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Sometimes, it's the child that teaches the parent

You know, life can be cruel. You spend the last 19 years giving birth to a child, providing endless feedings and then later countless back scratches and lullabies, vaccinations, Happy Meals, gymnastic, piano, dance and whatever else lessons, because naturally every mom thinks they have a prodigy on their hands. You cheer at every sports game, sit up all night when your child is ill because the flu only strikes long after everyone is asleep. You break the bank and go on family vacations, even though years later your child will swear you never took them anywhere. You throw annual birthday parties they won’t recall, either. Just when you have forgotten what life was like before children, it happens. They go and do something stupid. And your life changes.

Your child wants to go to college.

And not just any college, but one away from home. In other words, your child is leaving.

Who makes up these rules?

My middle child is leaving this week. She drank the Kool-Aid and believes that going to college is something she really needs to do to become a teacher. Go figure. Unfortunately, I may have had something to do with this.

Yes, growing up, we encouraged her to go to college. We talked about it ad nauseum in our house since she was tiny. We discussed the benefits and the fun experiences, blah, blah, blah. But now, as she eyes the luggage in the garage, I want to tell her that I lied. I want to tell her that it was all a big joke.

I have tried to talk her out of leaving. I explained to her that college, dorm life, meeting new life-long friends, perhaps finding her future spouse, is really overrated. But she doesn’t believe me. She seems to delight in reminding me the many times I have said my college years were some of the best in my life. She makes known that I am still the best of friends with my college roommates and that I can laugh like nobody’s business when we all get together. For a kid that can’t remember when it’s her week to do dishes, she recalls this?

Regardless of what I say, she is leaving. Her room is almost bare. Luggage is packed and bags from Bed, Bath & Beyond clutter our hallway. Books are purchased and she has mapped out her daily schedule while studying the itineraries of all her classes. For some reason, I don’t think I am going to change her mind. So with this being said, I just want to tell my daughter, who is infamous in our family for always wanting the last word, that right now, it’s my turn. I’m not going to give her any final advice. She doesn’t need it. Instead, I just want to say what this amazing child has taught me these past 19 years.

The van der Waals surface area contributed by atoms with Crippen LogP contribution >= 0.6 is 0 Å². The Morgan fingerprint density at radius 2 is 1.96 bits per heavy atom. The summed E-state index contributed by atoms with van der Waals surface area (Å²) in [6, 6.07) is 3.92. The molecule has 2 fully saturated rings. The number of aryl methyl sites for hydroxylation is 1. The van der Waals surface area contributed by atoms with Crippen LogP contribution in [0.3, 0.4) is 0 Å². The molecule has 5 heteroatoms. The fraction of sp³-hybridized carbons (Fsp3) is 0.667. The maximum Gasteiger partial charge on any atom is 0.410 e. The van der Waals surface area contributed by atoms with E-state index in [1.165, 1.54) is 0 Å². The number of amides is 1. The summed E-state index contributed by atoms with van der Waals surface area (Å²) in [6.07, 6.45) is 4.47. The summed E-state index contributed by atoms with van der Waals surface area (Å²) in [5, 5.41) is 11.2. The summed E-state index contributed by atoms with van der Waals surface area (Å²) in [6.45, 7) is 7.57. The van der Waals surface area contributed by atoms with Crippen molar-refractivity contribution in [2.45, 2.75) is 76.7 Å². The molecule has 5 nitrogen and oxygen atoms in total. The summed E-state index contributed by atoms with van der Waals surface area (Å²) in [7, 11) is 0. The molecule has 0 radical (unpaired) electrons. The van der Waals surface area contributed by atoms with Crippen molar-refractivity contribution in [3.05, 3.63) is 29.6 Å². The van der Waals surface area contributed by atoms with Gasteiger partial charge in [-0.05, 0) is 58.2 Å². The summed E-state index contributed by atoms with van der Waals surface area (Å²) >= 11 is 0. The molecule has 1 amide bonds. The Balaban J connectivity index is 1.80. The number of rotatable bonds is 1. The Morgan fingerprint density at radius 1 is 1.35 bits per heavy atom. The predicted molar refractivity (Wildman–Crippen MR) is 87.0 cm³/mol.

My daughter taught me that you can love your next child as much as you love your first. That your heart can easily multiply and it happens instantaneously. When you didn’t think you could love any more, you suddenly could.

My daughter taught me that small does not mean fragile. She was born a little more than 6 pounds and only 19 inches long, but she was and is one of the toughest people I know. Her determination and strength exceeds her tiny stature.

My daughter taught me that even if you have a strong personality, feelings are real. For many, sensitivity, compassion and kindness are often hidden underneath a tough exterior, only to sneak out when needed the most.

My daughter taught me patience. She never hesitated as a young child to say to anyone other than her father and I, “You are not the boss of me,” nor in her high school years did she think twice about challenging you on the absurdity of curfews. Yet she clearly respected our rules and confirmed to me that children not only need direction, deep down, they yearn for it.

My daughter taught me that when you fall, you get back up. This child was the one that was clumsy. She was the one who would drop the full glass of milk at the dinner table, or stumble when there was absolutely nothing in front of her. If you heard a loud noise upstairs, everyone downstairs would say in unison, “That’s Riley.” But she always laughed and brushed herself off as she struggled to her feet. She never sat on the ground and felt sorry for herself nor did she request any help. The words that most often came out of her mouth included, “I can do it myself.”

Finally, my daughter taught me that it doesn’t get easier to say goodbye. In fact, in some ways, it gets harder. As the nest slowly empties and the rooms grow more silent, the next stage of a parent’s life suddenly needs to be confronted. Yes, I had 19 years to prepare for this moment, but it just begs the question, are you ever really ready when your child leaves? While grateful she has this opportunity and that her hard word has paid off, that final hug and kiss are painful. So no, it doesn’t get easier. It is now confirmed that goodbyes are hard.


My daughter taught me one last thing. Be prepared for the unexpected. After returning from dropping our child off at college, I walked into my home to confront the quiet, when I saw that she had left us a note. To say it was beautiful is putting it mildly. To say we read it in stunned silence is an understatement. For this child, who could hardly wait to leave, who started packing last January, she taught me that home will never be far from her thoughts.

Julie McGuire is a busy Lake Oswego mother of three children, a freelance writer and a monthly columnist for the Lake Oswego Review. When she’s not playing chauffer, she writes a blog, “From the Mudroom,” at fromthemudroom.com.

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